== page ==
Dear Millennial,

Dear Millennial,

A lot has been going on in the news recently. A lot has been going on in the news since we were born, that’s just the nature of growing up when the internet was growing up. If you’re like me, you got a cell phone far before you needed one. About half of my friends had cell phones and the other half didn’t and that was the only real difference between us and it didn’t affect us even slightly. I have never known a world without internet. I have never known a time where I couldn’t look something up. I have never wondered for anything.

That’s the problem with being our age: we’re only taught to know, never to wonder. There was a time in the world when if you didn’t know something, it just meant you didn’t know something. Now, if you don’t know something, you can look it up in an instant, and not only get an answer for it, but find out how any person feels about it. We get our information instantly, and because of that, we’ve been taught to react to everything instantly.

That’s our problem.


This week, Robin Williams died, and Michael Brown was killed, and thousands of other tragedies struck America and the world in general. There is not a single one of us, millennials, that is, that does not know that all of these things happened this week. There are very few people, though, that actually know what happened. The ins and outs of the situations, the facts about them, and the unemotional parts of the story that we’re no longer allowed to know. The subjects of mental health, civil rights, and citizen’s rights have all been blasted on Facebook and Twitter and Tumblr and BuzzFeed and Instagram and everywhere in between. There is not a single website I can go to that does not instantly give me a million different opinions about one of these tragedies, no matter how educated or valued the person commenting is.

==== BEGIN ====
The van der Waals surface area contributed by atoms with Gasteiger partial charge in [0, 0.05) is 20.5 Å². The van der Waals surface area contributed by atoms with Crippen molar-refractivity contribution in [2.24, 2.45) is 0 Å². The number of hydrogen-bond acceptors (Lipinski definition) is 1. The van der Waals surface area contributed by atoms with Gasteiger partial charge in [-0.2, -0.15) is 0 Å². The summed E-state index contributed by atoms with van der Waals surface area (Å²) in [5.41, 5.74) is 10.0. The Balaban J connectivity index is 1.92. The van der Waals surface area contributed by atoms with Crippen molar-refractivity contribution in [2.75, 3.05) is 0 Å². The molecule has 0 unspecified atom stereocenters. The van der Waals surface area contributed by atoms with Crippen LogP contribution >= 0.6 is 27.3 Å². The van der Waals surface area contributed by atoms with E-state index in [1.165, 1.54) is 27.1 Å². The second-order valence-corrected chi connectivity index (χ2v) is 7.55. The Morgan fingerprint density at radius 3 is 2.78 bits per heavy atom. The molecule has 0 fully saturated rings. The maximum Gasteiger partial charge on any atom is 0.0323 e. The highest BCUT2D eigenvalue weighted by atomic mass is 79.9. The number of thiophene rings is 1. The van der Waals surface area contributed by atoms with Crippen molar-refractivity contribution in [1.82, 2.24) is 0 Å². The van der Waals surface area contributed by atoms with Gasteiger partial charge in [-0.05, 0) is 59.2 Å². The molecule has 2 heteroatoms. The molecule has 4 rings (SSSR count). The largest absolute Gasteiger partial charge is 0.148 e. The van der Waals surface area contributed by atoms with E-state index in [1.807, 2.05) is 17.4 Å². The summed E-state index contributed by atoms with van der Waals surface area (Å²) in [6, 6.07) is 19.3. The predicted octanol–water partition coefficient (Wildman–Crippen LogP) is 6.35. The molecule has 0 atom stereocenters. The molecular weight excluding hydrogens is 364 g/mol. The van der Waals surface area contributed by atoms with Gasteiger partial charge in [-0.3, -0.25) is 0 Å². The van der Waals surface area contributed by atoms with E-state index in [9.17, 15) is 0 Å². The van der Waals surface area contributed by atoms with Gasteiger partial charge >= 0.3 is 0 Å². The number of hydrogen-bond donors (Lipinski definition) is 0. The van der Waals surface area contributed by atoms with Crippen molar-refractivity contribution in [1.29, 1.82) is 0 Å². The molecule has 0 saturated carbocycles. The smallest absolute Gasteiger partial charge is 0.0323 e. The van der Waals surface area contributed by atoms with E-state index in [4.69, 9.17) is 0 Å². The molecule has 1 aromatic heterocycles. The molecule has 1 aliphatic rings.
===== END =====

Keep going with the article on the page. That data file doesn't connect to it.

This is not to say that we, as millennials, do not have a right to comment on the world around us and the things that we deem important to us. But, this does mean, that we need to educate ourselves. We need to know the facts. We need to avoid passing judgement on those who hold an opposing view from our own.

We need to put our phones down.


I have no desire to comment on my beliefs regarding any of these incredibly important issues–and that is what these are. These are important issues that deserve their time in the spotlight without the immediacy of a retweet or a like or a reblog. These are the issues that everyone is actually talking about all the time, if we bothered to look up at our phones and engage in conversation.

I am horribly guilty of this too–I rarely am without my phone, and when I am, I am anxious. I do not expect anyone’s behavior to change because of some blog post a 22-year old posted on a blog that is neither news or noteworthy, but maybe I need to tell myself this.


Older generations take it upon themselves to fault us for our work ethics and our attitudes and our communication. Maybe instead of complaining about that using the technology we cling to so dearly, we could talk to them, we could learn from them, we could be the one to change their minds.


Your opinion is important, but it is in no way more important than anyone else’s. We need to learn our facts, we need to react rationally, and we need to talk, I mean really talk to the people around us. They have stories, they have opinions, and I hope to god they are different than yours and mine.



A Millennial


2 thoughts on “Dear Millennial,

  1. Maria, Via your mom, thanks for sharing these thoughts. As a teacher, it reminds me that when I tell my students to be more curious and to question, I really am suggesting a skill they might not have practiced much. It reinforces the importance of helping them learn and desire to be curious.

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